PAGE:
Lebanese fashion deserves its place on a wider stage

Lebanese fashion designer Rabih Kayrouz, who incubates local creative talent argues for better marketing of it fashion and accessories.

Rabih Kayrouz is a co-founder of the design collective Starch, which incubates Lebanese talent. Amy Leang / The National
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Tala Hajjar is frustrated, annoyed by what she sees as the cultural massacre perpetuated almost every day in the marketing of her country.
"I struggle to sit back and watch the mainstream take over," says the 34-year-old director of Starch, a design collective she founded with the internationally feted Lebanese fashion designer Rabih Kayrouz that incubates local creative talent with a combination of mentoring and communication guidance.
She sighs and spoons the foam on her cappuccino. "But then I ask myself 'why should we impose our sense of aesthetic on the majority? Who is to say we are right?'"
In an absolute sense she has a point. But what if one could argue that a particular "aesthetic", or indeed the promotion of Lebanese talent, could lead to quantifiable economic growth? What then?
It is an idea to which Ms Hajjar is sincerely wedded. "In 2011, I asked the ministries of tourism and culture why they didn't highlight our growing design industry as much as our entertainment sector," she recalls. "An adviser admitted that short-term income was what was needed, even if it meant focusing on Lebanon's nightlife."
Indeed, one only has to recall CNN's ubiquitous Richard Quest barking his way from throbbing rooftop bar to throbbing rooftop bar to appreciate just how much Lebanon's considerable internationally recognised talent - Nada Debs, Rana Sam, Johnny Farah, Karen Cherkerdjian and Mr Kayrouz among many others - has been eclipsed by the food, shopping, shisha and spa culture that Lebanon peddles with apparently endless gusto.
"They have reduced our culture to images of women getting Botox. Our international marketing is a shameful," Ms Hajjar says.
Among her other bugbears are the uniforms worn by Middle East Airlines cabin crew. And the glowing coals of frustration were poked once again after the announcement that Virgin Airlines had agreed to collaborate with Vivienne Westwoodon a new look for the carrier's staff.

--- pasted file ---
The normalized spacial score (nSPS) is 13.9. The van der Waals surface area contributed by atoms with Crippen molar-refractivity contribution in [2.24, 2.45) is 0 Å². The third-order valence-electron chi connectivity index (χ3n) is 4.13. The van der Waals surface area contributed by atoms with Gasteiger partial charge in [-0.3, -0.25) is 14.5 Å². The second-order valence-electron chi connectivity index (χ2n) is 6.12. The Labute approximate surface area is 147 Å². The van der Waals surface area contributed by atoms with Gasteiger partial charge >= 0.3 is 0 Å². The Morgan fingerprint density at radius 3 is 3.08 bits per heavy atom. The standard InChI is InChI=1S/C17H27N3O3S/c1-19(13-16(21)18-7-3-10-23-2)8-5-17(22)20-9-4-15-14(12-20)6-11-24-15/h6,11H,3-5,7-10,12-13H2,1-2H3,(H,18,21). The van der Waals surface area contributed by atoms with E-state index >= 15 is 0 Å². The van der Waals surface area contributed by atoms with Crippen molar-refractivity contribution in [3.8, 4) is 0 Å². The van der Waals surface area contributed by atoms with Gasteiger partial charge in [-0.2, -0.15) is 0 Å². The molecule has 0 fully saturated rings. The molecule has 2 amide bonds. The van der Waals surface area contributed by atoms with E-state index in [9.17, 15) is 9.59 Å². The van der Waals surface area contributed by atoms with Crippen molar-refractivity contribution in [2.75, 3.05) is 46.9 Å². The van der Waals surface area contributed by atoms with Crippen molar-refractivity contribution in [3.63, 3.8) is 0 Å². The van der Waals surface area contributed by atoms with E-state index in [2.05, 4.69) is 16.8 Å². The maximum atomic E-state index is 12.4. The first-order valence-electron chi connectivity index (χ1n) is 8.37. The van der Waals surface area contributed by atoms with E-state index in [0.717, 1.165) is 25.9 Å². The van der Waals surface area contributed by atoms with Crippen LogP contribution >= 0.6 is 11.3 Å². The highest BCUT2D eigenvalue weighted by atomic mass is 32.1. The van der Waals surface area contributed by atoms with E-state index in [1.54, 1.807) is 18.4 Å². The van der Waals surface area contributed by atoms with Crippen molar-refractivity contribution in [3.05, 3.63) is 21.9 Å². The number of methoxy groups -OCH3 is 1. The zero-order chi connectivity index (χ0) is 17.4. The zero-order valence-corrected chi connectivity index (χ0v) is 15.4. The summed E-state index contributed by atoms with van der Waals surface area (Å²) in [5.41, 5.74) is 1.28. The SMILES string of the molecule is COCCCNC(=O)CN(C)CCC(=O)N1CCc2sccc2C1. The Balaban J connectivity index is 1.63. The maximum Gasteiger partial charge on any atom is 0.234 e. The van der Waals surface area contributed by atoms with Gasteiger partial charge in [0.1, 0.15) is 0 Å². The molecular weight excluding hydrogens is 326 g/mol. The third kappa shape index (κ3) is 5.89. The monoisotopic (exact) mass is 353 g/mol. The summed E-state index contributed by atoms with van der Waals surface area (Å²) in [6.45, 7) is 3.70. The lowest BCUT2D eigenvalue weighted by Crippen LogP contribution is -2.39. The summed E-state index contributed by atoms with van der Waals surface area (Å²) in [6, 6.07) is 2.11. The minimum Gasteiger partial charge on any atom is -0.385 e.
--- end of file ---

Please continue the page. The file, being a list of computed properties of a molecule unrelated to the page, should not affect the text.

"I mean why can't MEA do the same thing? Why can't it take pride in our home-grown talent and put out a tender for [new] uniforms. I am certain our best designers would jump at the chance to inject a bit of class back into our national carrier and I'm sure the stewardesses would carry themselves better," she says.
MEA would be taken on to the catwalk and applauded for its vision if it went with a local designer. But the airline exists in a murky world, structured and run by political and sectarian cliques and overseen by a draconian central bank. As long as it remains in state control, it is unlikely that the carrier will have the daring to take its brand either into the 21st century or the pages of Monocle magazine.
You might think that Ms Hajjar sounds like a screaming, not to mention bitter, harpy. Nothing could be farther from the truth. Petite, blonde, understated and thoroughly likeable, she admits to an innate optimism and recognises that change cannot happen overnight. She talks of "baby steps" and the need for a unified effort by those who care deeply enough to take action.
Starch has no budget. Ms Hajjar and Mr Kayrouz, who mentors the designers, give of their time, while the premises in the downtown enclave of Saifi Village has been given free by the property giant Solidere, a remarkable gesture from a company with a reputation for putting its bottom line before all else.
Ms Hajjar also wants Beirut Duty Free to be more adventurous with what it offers to travellers. "If they can sell nuts, baklava, Lebanese wine and arak, then why not have a shop selling accessories from our top designers that are small enough to put in hand baggage? You have a captive customer base, many of whom are desperate to buy a decent present."
Ms Hajjar says she took her idea to the management of Beirut Duty Free, who promised to get back to her. "They loved it. But then I heard nothing." she sighs. "Still, like I said. We need to take baby steps."
Michael Karam is a freelance writer based in Beirut